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Protect #MySantaAna From a Proposed Border Wall

We at the ABA, along with many in the birding community, have been made aware thanks to an article in the Texas Observer, of a plan to construct part of a proposed border wall through Santa Ana NWR in the Lower Rio Grande Valley. This wall would be about three miles long, set atop the levee which runs along the northern quarter of the refuge between the Visitor’s Center and the refuge proper.

Like many birders across the United States and Canada, we at the ABA feel a great sense of frustration and anxiety about this project. For many birders, including a great many of the ABA Staff, Santa Ana NWR is a very special place, rightly called the “crown jewel of the National Wildlife Refuge system” for its extraordinary diversity and the exceptional access it provides to birders and naturalists who wish to explore that diversity.

Much of that anxiety comes from the uncertainty surrounding what, precisely, is going on here. According to the aforementioned article, this section of border wall may be more than just a concrete and steel barrier of the sort seen elsewhere in the Valley. Plans call for lighting, towers, and roads, which require rights of way and sight-lines to the border and could lead to negative impacts on much more of the refuge than the immediate area around the existing levee. It is unclear at this time whether pedestrians will even have access to the refuge beyond the wall. We just don’t know, and much of the preparations for this have occurred in secret.

We’ll have more information on actual, practical, ways for birders to get involved in this issue very soon. But to get the ball rolling, and as a way to collect stories of why Santa Ana NWR is so important to us, we are asking you to share your #MySantaAna stories.

The author, Santa Ana 1992

Here’s mine. I first visited Santa Ana NWR in 1992. I was 12 years old. My grandparents were Winter Texans, some of the thousands of  middle-class, midwestern snowbirds who come to the Valley every winter to escape winter in the middle of the continent. My family would go and visit them in the spring for several years in a row and as a kid with an abiding interest in nature the various parks of South Texas and the incredible birds there were a priority.  My dad and I would make sure to hit a few every year, and every time we’d go to Santa Ana first.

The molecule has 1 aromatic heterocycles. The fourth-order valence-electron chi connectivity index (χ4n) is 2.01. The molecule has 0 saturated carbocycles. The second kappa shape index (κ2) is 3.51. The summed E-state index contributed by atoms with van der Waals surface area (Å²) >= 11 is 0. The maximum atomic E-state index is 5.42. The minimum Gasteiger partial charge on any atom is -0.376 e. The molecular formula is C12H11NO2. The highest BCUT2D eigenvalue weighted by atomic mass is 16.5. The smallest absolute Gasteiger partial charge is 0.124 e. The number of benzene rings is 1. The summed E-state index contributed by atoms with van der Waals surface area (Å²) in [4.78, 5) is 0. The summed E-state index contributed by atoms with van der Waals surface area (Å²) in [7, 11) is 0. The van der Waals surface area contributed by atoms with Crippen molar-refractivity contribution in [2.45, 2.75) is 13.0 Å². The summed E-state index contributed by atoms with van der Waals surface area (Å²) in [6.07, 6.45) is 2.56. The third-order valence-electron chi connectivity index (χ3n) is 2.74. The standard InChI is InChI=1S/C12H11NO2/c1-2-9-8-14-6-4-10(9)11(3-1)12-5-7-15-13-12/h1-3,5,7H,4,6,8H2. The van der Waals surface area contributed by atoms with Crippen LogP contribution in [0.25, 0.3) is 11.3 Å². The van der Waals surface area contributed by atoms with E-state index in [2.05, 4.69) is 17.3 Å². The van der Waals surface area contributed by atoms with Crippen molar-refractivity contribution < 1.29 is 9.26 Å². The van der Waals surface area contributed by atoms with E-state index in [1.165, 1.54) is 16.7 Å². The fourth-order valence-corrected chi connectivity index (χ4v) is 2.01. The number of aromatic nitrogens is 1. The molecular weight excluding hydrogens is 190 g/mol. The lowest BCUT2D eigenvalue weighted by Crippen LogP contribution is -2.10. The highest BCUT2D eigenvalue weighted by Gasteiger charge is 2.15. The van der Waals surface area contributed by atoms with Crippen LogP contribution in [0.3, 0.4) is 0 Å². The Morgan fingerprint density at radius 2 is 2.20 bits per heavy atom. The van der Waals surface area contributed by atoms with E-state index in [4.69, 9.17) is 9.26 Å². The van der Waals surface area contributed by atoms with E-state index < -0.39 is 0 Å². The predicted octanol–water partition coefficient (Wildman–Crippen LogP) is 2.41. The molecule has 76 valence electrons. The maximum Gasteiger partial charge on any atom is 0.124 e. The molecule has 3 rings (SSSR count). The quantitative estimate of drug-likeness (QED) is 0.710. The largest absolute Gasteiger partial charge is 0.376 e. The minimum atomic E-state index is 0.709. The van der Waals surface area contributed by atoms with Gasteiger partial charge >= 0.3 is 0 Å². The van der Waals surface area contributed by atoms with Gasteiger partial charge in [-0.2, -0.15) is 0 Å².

I remember that first trip. We barely made it out of the parking lot because of a Buff-bellied Hummingbird working the flowers in front of the visitor’s center. I’ve been back many time and each visit is equally magical. It’s probably too simple to say that Santa Ana made me a birder. That was a journey through a hundred different places, many of which were closer to home. But I think it was the first place where I really felt like a birder.

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ABA President Jeff Gordon, pre-presidency, Santa Ana 1989

ABA President Jeff Gordon: I dreamt about going to Santa Ana NWR ever since, as a birding-crazy middle schooler, I saw George Harrison’s (the other George Harrison) photo of a Green Jay in his book on Roger Tory Peterson’s Dozen Birding Hotspots. I couldn’t believe such a bird existed–seeing it for myself was an electrifying dream that seemed at the far edge of possibility, quite likely beyond it. But I kept birding–with Santa Ana always on my mind.

I still remember the June day less than a decade later when a flyer for a job opening at Santa Ana landed in my mailbox–it seemed like a golden ticket. And sure enough, I got the job, my first out of college.

The list of incredible, unforgettable experiences I’ve had at Santa Ana over the last 3 decades–from showing a Coral Snake to a tram full of school kids screaming with excitement to sharing a fabulous Golden-crowned Warbler with a field trip group of 60 from the Rio Grande Valley Birding Festival to walking the trails with Liz and so many other fine birders who have changed the course of my life. Santa Ana, to me, is sacred ground. My heart breaks at the thought of birders and all people not being able to experience its magic.

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ABA Events Coordinator Liz Gordon:  As small girl I went to Santa Ana with some folks from my church we took a grocery store bag of popcorn and fed the Chachalacas. (I had no idea they were in my own backyard!?!) I thought the NWR was a place put in the valley by the government because the Government felt sorry for us because there was no wildlife–so much was destroyed of the native habitat in the Valley replaced by Tropical greens and lawn grass.

When I became a birder I worked as a volunteer for the Wildlife CorridorTask Force promoting birds and birding in the Valley and I remember celebrating when we got the first $10 million of duck stamp money to expand the string of pearls. They were putting in millions each year into expanding the complex that is Santa Ana. I met the love of my life when he came to work on the Tram at Santa Ana, even though it took many many years for us to realize our destiny. I hold that place sacred as a very strong spot in my heart and soul.

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ABA Marketing Director John Lowry, Santa Ana 2016

ABA Marketing & Sales John Lowry: My first experience in the Valley, and every subsequent one, featured a visit to the undisputed centerpiece of the valley. The Santa Ana National Wildlife Refuge had been on my short list of American parks to visit ever since I realized that this was where you would step into one of the last pieces of natural habitat preserved to protect the very special birds of the valley. That initial entrance through those gates and across that dusty levee introduced me to Olive Sparrows and Tropical Kingbirds, Grey Hawks and Great Kiskadees. Green Jays, of course, and more. The excellent trails and the viewing tower were enough to keep me there for hours and ensured that this emerald oasis in the US National Wildlife Refuge system would be a must stop on every visit to the valley.